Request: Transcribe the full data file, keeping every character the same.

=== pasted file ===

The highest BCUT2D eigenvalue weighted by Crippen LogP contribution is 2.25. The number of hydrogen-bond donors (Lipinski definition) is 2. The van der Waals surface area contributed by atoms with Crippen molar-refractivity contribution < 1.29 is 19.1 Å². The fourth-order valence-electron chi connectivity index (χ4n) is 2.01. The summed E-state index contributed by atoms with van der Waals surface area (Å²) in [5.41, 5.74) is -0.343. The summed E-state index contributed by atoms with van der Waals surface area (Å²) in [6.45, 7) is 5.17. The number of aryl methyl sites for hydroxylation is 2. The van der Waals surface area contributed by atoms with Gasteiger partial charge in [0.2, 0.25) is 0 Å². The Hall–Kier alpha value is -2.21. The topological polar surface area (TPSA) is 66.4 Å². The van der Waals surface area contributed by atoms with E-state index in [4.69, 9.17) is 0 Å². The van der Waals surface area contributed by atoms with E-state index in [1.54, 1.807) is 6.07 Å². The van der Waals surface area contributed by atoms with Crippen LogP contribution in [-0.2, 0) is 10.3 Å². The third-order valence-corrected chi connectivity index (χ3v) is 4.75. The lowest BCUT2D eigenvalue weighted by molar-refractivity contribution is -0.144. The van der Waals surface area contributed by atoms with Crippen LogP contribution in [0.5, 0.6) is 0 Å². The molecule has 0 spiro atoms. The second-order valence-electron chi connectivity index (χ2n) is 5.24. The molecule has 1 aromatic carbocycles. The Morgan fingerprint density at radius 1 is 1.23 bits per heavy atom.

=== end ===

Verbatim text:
The highest BCUT2D eigenvalue weighted by Crippen LogP contribution is 2.25. The number of hydrogen-bond donors (Lipinski definition) is 2. The van der Waals surface area contributed by atoms with Crippen molar-refractivity contribution < 1.29 is 19.1 Å². The fourth-order valence-electron chi connectivity index (χ4n) is 2.01. The summed E-state index contributed by atoms with van der Waals surface area (Å²) in [5.41, 5.74) is -0.343. The summed E-state index contributed by atoms with van der Waals surface area (Å²) in [6.45, 7) is 5.17. The number of aryl methyl sites for hydroxylation is 2. The van der Waals surface area contributed by atoms with Gasteiger partial charge in [0.2, 0.25) is 0 Å². The Hall–Kier alpha value is -2.21. The topological polar surface area (TPSA) is 66.4 Å². The van der Waals surface area contributed by atoms with E-state index in [4.69, 9.17) is 0 Å². The van der Waals surface area contributed by atoms with E-state index in [1.54, 1.807) is 6.07 Å². The van der Waals surface area contributed by atoms with Crippen LogP contribution in [-0.2, 0) is 10.3 Å². The third-order valence-corrected chi connectivity index (χ3v) is 4.75. The lowest BCUT2D eigenvalue weighted by molar-refractivity contribution is -0.144. The van der Waals surface area contributed by atoms with Crippen LogP contribution in [0.5, 0.6) is 0 Å². The molecule has 0 spiro atoms. The second-order valence-electron chi connectivity index (χ2n) is 5.24. The molecule has 1 aromatic carbocycles. The Morgan fingerprint density at radius 1 is 1.23 bits per heavy atom.